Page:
But at some point in the late 1990s, while I was just minding my business directing a humanities program (and hey!  check it out! their theme for the 2008-09 year is “disciplinarity”!), it finally occurred to me—well, actually, it occurred to me during a lecture by anthropologist Richard Handler—that 96 or 97 times out of 100, when people complain about “disciplines” they’re actually complaining about departments.  Think of it this way: wherever you see the term “discipline,” substitute “intellectual tradition,” as Dean Dad does in the excerpt above.  Now, what’s coercive or stultifying about an intellectual tradition?  Not much, really.  You want to learn about sociology following Durkheim or Simmel?  Go right ahead.  You want to immerse yourself in the history of object relations theory or ego psychology?  Be my guest.  Disciplines are pretty fluid that way.  For example: let’s say that one of the great literary critics of our era, perhaps one of the founders of queer theory (PBUH), decides one day to engage with the work of Sylvan Tomkins.  Who’s gonna stop her?  You?  The discipline?  I don’t think so.  Or let’s say that a bunch of sociologists, psychologists, rehabilitation counselors, queer theorists, and disability-studies types decide over the course of a couple of decades that Erving Goffman’s work could be really important to them.  Does any discipline have an exclusive claim on Goffman?  Are there intellectual-property statutes involved?  No and no.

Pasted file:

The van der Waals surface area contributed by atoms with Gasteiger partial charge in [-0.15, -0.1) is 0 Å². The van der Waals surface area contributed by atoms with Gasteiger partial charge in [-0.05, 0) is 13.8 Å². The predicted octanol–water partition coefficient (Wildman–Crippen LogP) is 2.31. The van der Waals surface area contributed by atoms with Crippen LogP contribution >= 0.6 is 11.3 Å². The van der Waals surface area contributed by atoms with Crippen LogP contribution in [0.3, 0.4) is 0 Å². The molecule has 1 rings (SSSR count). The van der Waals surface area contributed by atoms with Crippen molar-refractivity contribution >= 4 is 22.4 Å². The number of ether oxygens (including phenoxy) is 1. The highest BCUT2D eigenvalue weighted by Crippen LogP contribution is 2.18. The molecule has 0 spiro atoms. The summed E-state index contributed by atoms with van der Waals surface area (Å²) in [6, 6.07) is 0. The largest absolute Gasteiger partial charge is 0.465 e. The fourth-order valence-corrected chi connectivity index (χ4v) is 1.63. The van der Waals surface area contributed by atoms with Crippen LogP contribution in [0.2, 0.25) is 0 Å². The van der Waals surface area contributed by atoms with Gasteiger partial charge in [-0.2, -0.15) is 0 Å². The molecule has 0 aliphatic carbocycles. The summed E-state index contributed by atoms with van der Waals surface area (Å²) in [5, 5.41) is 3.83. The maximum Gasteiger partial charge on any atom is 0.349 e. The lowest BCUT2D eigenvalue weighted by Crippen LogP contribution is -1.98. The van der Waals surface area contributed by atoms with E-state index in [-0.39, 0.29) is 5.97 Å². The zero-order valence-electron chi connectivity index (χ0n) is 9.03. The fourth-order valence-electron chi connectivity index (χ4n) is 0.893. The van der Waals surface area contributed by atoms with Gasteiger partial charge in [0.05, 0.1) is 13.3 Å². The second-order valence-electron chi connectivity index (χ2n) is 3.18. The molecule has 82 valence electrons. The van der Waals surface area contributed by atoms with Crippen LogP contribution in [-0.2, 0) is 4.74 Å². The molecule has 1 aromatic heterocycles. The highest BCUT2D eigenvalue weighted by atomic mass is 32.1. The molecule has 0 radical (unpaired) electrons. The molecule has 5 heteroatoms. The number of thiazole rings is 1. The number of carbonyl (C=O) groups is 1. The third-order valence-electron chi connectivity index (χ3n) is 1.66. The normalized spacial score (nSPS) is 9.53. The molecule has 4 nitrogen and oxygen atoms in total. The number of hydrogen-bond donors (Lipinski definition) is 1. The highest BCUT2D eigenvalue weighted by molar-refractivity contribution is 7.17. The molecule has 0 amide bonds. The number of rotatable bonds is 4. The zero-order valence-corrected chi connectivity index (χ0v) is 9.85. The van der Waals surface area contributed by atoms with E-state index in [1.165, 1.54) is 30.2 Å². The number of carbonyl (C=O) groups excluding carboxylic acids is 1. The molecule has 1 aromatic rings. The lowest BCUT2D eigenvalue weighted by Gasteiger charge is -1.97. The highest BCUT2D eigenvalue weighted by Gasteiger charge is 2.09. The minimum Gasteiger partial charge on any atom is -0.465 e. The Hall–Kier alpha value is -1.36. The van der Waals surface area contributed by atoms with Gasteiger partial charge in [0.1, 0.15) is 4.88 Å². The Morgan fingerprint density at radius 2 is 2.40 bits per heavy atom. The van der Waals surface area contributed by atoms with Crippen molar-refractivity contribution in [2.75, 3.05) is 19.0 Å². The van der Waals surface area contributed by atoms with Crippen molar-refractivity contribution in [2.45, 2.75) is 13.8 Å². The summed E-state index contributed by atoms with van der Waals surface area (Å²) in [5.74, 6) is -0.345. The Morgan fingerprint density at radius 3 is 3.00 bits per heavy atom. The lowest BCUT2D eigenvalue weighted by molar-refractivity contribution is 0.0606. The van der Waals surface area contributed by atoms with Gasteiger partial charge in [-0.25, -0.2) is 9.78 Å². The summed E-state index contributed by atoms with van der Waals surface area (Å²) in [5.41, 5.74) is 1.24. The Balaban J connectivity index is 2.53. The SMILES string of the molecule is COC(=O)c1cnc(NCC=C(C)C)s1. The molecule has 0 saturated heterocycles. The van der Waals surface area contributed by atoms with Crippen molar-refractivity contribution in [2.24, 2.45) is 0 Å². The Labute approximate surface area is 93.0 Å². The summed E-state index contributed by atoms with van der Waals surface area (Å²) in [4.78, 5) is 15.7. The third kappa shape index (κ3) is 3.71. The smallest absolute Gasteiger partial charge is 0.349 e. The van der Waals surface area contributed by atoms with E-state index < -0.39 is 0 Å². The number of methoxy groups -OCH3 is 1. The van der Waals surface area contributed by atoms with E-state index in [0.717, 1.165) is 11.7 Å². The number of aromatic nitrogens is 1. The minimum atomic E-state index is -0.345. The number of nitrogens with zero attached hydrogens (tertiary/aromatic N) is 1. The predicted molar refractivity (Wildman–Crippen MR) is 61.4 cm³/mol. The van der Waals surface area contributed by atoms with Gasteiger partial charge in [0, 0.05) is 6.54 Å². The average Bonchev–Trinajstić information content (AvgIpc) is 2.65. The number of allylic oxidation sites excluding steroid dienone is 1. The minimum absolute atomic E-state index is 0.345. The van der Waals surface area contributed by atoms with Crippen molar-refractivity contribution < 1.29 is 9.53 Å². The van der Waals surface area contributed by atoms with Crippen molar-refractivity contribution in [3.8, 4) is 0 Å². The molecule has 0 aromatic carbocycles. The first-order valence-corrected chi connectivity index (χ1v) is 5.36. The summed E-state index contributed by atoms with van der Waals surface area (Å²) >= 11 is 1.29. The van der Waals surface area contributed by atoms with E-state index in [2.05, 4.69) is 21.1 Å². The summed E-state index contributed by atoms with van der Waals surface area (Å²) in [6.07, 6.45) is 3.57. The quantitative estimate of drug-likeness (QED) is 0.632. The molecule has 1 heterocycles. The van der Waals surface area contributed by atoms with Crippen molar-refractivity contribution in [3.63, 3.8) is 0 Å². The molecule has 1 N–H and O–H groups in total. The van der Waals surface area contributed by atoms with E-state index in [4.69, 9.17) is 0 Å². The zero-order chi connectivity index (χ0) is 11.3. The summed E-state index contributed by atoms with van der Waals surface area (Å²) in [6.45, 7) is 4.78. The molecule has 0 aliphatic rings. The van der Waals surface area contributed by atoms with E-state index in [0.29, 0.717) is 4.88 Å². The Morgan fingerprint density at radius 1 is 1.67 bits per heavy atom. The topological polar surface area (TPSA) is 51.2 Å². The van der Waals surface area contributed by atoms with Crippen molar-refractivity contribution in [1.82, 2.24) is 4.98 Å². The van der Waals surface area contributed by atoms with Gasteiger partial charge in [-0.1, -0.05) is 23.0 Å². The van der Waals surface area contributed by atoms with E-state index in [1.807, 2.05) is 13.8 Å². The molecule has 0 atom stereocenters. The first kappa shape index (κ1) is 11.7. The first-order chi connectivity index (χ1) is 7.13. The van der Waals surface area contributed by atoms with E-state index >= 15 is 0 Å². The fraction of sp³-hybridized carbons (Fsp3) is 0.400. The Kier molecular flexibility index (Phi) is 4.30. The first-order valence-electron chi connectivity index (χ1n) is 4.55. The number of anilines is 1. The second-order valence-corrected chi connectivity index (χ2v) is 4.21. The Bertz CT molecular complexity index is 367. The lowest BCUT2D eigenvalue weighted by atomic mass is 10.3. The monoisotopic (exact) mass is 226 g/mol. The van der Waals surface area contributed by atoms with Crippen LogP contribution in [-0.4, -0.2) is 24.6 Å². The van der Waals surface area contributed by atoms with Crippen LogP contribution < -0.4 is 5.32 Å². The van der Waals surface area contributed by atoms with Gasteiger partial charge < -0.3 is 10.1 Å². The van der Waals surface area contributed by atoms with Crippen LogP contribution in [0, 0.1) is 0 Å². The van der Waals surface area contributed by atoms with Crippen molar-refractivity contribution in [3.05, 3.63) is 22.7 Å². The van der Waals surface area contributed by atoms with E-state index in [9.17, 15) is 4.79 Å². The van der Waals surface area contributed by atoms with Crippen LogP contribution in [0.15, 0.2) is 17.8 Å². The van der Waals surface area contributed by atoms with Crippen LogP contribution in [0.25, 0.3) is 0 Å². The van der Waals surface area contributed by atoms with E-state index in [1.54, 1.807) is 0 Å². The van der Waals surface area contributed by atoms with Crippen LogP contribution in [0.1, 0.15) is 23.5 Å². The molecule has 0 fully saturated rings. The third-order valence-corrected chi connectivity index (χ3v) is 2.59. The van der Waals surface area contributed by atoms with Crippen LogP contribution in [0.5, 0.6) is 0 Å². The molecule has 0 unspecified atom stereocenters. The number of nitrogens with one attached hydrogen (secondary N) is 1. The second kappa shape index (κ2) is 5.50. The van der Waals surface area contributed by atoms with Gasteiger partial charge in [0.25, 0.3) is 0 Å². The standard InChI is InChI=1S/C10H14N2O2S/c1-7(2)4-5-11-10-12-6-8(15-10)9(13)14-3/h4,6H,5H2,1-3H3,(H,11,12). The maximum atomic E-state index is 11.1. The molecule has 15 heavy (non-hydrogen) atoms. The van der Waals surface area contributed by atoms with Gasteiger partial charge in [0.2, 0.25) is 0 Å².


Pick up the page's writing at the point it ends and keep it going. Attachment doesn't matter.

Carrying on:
Now, I’m not saying that disciplines are infinitely flexible, or that they’re simply a matter of reading this or practicing that; they do indeed have institutional incarnations, and it’s possible for the International Association of Stodgy Stultifiers to bar people from the annual conference program on the grounds that they are no longer “doing” Stodgy Stultifying the way the Association thinks it should be done.  (Not to single anybody out, of course, but surely you remember the days when people would say, “Richard Rorty, PBUH, doesn’t really do philosophy.”) I am, however, saying that (a) disciplines and departments aren’t the same thing, and (b) the former are far more flexible and capacious than the latter.  As for (a): the Department of Anthropology does not consist of one discipline; nor do the Departments of Sociology or History.  The discipline of literary criticism, loose and baggy as it is, is practiced in more than one department: not only in English but in all the modern languages and Comp Lit too.  And English, for its part, houses literary critics and creative writers and rhetoric and composition and sometimes even film scholars (though this “film” fad will surely pass—it’s not really an art form, after all).  As for (b):  becoming interdisciplinary involves training in more than one intellectual tradition; becoming interdepartmental means dealing with a lot of stodgy, stultifying bureaucracy (like figuring out who’s supposed to conduct your pre-tenure reviews and whether a 50 percent appointment translates into 50 percent voting rights).